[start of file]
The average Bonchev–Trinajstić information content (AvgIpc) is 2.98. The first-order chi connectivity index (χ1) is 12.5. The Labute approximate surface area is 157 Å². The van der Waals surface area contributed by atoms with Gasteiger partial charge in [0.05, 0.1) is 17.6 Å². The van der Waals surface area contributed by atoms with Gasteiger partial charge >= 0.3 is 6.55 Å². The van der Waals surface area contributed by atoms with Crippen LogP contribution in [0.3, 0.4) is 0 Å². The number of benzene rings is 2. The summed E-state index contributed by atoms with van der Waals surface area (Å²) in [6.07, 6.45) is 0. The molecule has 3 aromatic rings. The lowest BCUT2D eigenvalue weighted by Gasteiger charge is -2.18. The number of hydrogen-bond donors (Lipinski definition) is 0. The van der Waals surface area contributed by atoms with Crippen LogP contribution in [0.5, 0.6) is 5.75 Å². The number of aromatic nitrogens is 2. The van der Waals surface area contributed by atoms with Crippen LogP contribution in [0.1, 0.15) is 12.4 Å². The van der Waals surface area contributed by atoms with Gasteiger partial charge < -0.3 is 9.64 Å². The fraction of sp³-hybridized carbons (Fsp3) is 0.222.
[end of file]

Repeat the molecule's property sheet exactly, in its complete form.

The average Bonchev–Trinajstić information content (AvgIpc) is 2.98. The first-order chi connectivity index (χ1) is 12.5. The Labute approximate surface area is 157 Å². The van der Waals surface area contributed by atoms with Gasteiger partial charge in [0.05, 0.1) is 17.6 Å². The van der Waals surface area contributed by atoms with Gasteiger partial charge >= 0.3 is 6.55 Å². The van der Waals surface area contributed by atoms with Crippen LogP contribution in [0.3, 0.4) is 0 Å². The number of benzene rings is 2. The summed E-state index contributed by atoms with van der Waals surface area (Å²) in [6.07, 6.45) is 0. The molecule has 3 aromatic rings. The lowest BCUT2D eigenvalue weighted by Gasteiger charge is -2.18. The number of hydrogen-bond donors (Lipinski definition) is 0. The van der Waals surface area contributed by atoms with Crippen LogP contribution in [0.5, 0.6) is 5.75 Å². The number of aromatic nitrogens is 2. The van der Waals surface area contributed by atoms with Crippen LogP contribution in [0.1, 0.15) is 12.4 Å². The van der Waals surface area contributed by atoms with Gasteiger partial charge < -0.3 is 9.64 Å². The fraction of sp³-hybridized carbons (Fsp3) is 0.222.